Court name
Supreme Court of Zimbabwe
Case number
SC 27 of 2003
Civil Appeal 380 of 2002

Tawengwa and Others v Scotfin Ltd. and Others (SC 27 of 2003, Civil Appeal 380 of 2002) [2003] ZWSC 27 (03 November 2003);

Law report citations
Media neutral citation
[2003] ZWSC 27






Judgment No. SC 27/03

Civil Appeal No. 380/02



(1)      CHARLES      TAWENGWA      (2)      TAMU      ENTERPRISES     

(3)      AGGREY      TAWENGWA      (4)      NOBLE      TAWENGWA     

(5)      GODFREY      TAWENGWA      (6)      GEORGE      TAWENGWA     

(7)      CHARLESTON      INVESTMENTS                     v     


(1)      SCOTFIN      LIMITED      (2)      SHERIFF      OF      ZIMBABWE      N.O.      (3)      JAY      JAY      ENTERPRISES      (PRIVATE)      LIMITED     

(4)      REGISTRAR      OF      DEEDS      N.O.








T Biti, for the appellants


F Girach, for the respondents


                        CHEDA  JA:   The first appellant is a shareholder in the second and seventh appellants.   The first respondent is a duly registered company with limited liability according to the laws of Zimbabwe.   The second respondent is the Sheriff of Zimbabwe (“the Sheriff”), cited in his official capacity.   The third respondent is the purchaser of the property sold at the judicial sale in execution.   The fourth respondent is the Registrar of Deeds, cited as the person who registered the transfer of the property.


                        Following a judgment obtained against the appellants in favour of the first respondent a warrant of execution was issued.   The property of the appellants, Stand No. 60 Willowvale Township of Stand 50A Willowvale in the District of Salisbury (hereinafter referred to as “the property”), was attached and sold by public auction for the sum of $3 300 000.00.


                        The appellants lodged an objection with the second respondent against the sale price.   The second respondent in turn rejected the price of $3 300 000.00 and invited the purchaser to raise its bid to a sum of $5 100 000.00.   The purchaser agreed and paid this price.   Transfer of the property was then effected.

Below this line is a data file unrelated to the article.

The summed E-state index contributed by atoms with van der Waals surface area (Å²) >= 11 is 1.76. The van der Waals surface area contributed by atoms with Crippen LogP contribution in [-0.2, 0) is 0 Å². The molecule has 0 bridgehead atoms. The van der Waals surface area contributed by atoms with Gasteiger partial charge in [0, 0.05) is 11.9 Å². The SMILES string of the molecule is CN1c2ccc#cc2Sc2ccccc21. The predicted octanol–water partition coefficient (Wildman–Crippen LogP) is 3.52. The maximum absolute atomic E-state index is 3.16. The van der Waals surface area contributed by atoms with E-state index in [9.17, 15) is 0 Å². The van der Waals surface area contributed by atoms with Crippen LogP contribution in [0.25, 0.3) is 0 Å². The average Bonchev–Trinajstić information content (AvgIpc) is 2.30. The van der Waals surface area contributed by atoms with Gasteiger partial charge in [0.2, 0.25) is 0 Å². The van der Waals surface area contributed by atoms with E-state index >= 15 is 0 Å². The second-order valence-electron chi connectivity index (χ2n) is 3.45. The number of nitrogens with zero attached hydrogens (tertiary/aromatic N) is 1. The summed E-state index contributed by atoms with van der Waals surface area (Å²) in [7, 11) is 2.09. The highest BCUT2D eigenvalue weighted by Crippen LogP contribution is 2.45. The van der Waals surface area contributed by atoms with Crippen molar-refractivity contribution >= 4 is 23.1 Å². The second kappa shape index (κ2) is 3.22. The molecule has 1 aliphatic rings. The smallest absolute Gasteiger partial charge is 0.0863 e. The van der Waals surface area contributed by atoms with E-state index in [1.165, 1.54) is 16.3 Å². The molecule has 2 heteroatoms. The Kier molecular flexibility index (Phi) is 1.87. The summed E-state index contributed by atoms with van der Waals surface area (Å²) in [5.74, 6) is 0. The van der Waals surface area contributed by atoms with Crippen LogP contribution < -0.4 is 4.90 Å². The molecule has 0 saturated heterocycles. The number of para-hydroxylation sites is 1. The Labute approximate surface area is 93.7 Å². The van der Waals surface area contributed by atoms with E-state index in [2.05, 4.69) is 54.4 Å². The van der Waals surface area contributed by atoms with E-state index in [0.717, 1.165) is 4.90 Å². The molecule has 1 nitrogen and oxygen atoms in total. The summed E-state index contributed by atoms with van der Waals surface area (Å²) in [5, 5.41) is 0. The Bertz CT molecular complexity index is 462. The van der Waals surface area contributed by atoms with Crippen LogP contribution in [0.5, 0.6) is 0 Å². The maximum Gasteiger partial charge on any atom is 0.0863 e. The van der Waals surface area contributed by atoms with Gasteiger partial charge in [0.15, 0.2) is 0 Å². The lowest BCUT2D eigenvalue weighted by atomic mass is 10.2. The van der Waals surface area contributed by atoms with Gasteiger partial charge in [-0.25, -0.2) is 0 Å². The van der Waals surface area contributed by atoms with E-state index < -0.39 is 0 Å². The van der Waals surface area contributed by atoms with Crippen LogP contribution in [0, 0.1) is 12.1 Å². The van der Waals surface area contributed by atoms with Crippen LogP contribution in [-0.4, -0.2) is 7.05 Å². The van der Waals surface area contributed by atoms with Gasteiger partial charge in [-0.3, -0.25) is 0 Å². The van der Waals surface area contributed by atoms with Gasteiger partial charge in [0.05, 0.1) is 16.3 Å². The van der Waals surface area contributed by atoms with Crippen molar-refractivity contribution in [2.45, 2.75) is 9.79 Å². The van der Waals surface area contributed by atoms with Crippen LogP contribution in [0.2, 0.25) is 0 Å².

When the second respondent rejected the initial price of $3 300 000.00 he wrote a letter to Messrs Gainsborough, asking them to contact the purchaser about raising the bid.   This letter, dated 25 July 2000, was copied to other parties, including the second appellant (Tamu Enterprises).   I should point out here that Tamu Enterprises is the company against which the original judgment had been granted, and the first, third, fourth, fifth and sixth appellants are the directors of that company.   There was no objection to the proposed price by the appellants.


On 29 August 2000 the Sheriff wrote again to Messrs Gill, Godlonton & Gerrans to advise that if no objections were made to a sale by private treaty at the price of $5 100 000.00 within seven days the sale would be confirmed.   This letter was copied to Tamu Enterprises.   No objections were made.


On 10 October 2000 a document was issued by the Sheriff, advising that since he had not received any objections the sale was confirmed at the price of $5 100 00.00.   Again, this letter was copied to Tamu Enterprises.


The first appellant, who made the affidavit on behalf of the other appellants, said they were shocked when they discovered that the property had been sold and transferred to the purchaser without their knowledge.   He said they were not informed of any developments that followed once they objected to the price of $3 300 000.00.   His application to the High Court to have the sale set aside failed.   He has now appealed against that decision.


In his grounds of appeal, the first appellant says the court a quo erred in –


(a)        not holding that the property was sold for an unreasonably low price;


(b)        holding that the relevant correspondence had been forwarded by the Sheriff to the appellants; and


(c)        not setting aside the sale and transfer of the property.